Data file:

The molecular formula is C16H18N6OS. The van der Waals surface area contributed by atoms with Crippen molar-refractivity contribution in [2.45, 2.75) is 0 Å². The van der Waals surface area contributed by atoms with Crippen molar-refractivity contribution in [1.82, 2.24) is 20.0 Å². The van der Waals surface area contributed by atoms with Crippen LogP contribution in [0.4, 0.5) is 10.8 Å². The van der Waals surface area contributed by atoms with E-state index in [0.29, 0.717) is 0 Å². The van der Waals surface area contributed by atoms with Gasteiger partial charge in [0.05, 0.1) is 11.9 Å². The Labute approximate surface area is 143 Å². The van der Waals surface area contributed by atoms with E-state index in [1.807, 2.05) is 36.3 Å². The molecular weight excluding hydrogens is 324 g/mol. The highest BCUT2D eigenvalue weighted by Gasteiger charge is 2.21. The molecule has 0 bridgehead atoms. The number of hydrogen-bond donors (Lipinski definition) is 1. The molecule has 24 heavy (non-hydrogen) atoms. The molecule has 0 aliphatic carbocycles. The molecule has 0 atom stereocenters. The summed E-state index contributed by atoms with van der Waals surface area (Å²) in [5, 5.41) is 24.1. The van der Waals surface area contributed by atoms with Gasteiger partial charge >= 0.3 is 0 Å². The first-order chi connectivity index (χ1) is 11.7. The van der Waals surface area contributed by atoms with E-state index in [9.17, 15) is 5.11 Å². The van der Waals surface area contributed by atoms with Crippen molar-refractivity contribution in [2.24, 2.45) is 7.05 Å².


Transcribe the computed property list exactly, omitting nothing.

The molecular formula is C16H18N6OS. The van der Waals surface area contributed by atoms with Crippen molar-refractivity contribution in [2.45, 2.75) is 0 Å². The van der Waals surface area contributed by atoms with Crippen molar-refractivity contribution in [1.82, 2.24) is 20.0 Å². The van der Waals surface area contributed by atoms with Crippen LogP contribution in [0.4, 0.5) is 10.8 Å². The van der Waals surface area contributed by atoms with E-state index in [0.29, 0.717) is 0 Å². The van der Waals surface area contributed by atoms with Gasteiger partial charge in [0.05, 0.1) is 11.9 Å². The Labute approximate surface area is 143 Å². The van der Waals surface area contributed by atoms with E-state index in [1.807, 2.05) is 36.3 Å². The molecular weight excluding hydrogens is 324 g/mol. The highest BCUT2D eigenvalue weighted by Gasteiger charge is 2.21. The molecule has 0 bridgehead atoms. The number of hydrogen-bond donors (Lipinski definition) is 1. The molecule has 24 heavy (non-hydrogen) atoms. The molecule has 0 aliphatic carbocycles. The molecule has 0 atom stereocenters. The summed E-state index contributed by atoms with van der Waals surface area (Å²) in [5, 5.41) is 24.1. The van der Waals surface area contributed by atoms with Gasteiger partial charge >= 0.3 is 0 Å². The first-order chi connectivity index (χ1) is 11.7. The van der Waals surface area contributed by atoms with E-state index in [9.17, 15) is 5.11 Å². The van der Waals surface area contributed by atoms with Crippen molar-refractivity contribution in [2.24, 2.45) is 7.05 Å².